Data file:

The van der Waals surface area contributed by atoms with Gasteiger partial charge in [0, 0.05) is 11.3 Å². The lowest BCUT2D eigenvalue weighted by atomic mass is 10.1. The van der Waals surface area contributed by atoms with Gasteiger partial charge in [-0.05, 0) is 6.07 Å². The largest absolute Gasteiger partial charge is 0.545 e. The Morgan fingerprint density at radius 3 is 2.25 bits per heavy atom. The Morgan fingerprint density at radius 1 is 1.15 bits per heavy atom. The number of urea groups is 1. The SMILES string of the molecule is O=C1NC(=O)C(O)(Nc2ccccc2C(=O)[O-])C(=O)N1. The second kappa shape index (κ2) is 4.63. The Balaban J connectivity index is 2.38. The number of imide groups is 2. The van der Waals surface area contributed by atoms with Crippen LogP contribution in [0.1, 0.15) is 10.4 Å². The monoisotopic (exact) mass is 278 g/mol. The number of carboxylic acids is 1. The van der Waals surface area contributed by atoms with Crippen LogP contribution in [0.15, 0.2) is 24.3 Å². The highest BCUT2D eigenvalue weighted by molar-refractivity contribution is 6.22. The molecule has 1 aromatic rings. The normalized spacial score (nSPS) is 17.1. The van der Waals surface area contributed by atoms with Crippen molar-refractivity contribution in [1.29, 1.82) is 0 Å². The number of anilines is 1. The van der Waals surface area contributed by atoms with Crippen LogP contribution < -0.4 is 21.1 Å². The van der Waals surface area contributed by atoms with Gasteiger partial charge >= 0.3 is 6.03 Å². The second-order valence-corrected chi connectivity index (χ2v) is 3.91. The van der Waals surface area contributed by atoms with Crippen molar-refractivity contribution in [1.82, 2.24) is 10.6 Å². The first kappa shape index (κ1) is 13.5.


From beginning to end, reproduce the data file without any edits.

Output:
The van der Waals surface area contributed by atoms with Gasteiger partial charge in [0, 0.05) is 11.3 Å². The lowest BCUT2D eigenvalue weighted by atomic mass is 10.1. The van der Waals surface area contributed by atoms with Gasteiger partial charge in [-0.05, 0) is 6.07 Å². The largest absolute Gasteiger partial charge is 0.545 e. The Morgan fingerprint density at radius 3 is 2.25 bits per heavy atom. The Morgan fingerprint density at radius 1 is 1.15 bits per heavy atom. The number of urea groups is 1. The SMILES string of the molecule is O=C1NC(=O)C(O)(Nc2ccccc2C(=O)[O-])C(=O)N1. The second kappa shape index (κ2) is 4.63. The Balaban J connectivity index is 2.38. The number of imide groups is 2. The van der Waals surface area contributed by atoms with Crippen LogP contribution in [0.1, 0.15) is 10.4 Å². The monoisotopic (exact) mass is 278 g/mol. The number of carboxylic acids is 1. The van der Waals surface area contributed by atoms with Crippen LogP contribution in [0.15, 0.2) is 24.3 Å². The highest BCUT2D eigenvalue weighted by molar-refractivity contribution is 6.22. The molecule has 1 aromatic rings. The normalized spacial score (nSPS) is 17.1. The van der Waals surface area contributed by atoms with Crippen molar-refractivity contribution in [1.29, 1.82) is 0 Å². The number of anilines is 1. The van der Waals surface area contributed by atoms with Crippen LogP contribution < -0.4 is 21.1 Å². The van der Waals surface area contributed by atoms with Gasteiger partial charge >= 0.3 is 6.03 Å². The second-order valence-corrected chi connectivity index (χ2v) is 3.91. The van der Waals surface area contributed by atoms with Crippen molar-refractivity contribution in [1.82, 2.24) is 10.6 Å². The first kappa shape index (κ1) is 13.5.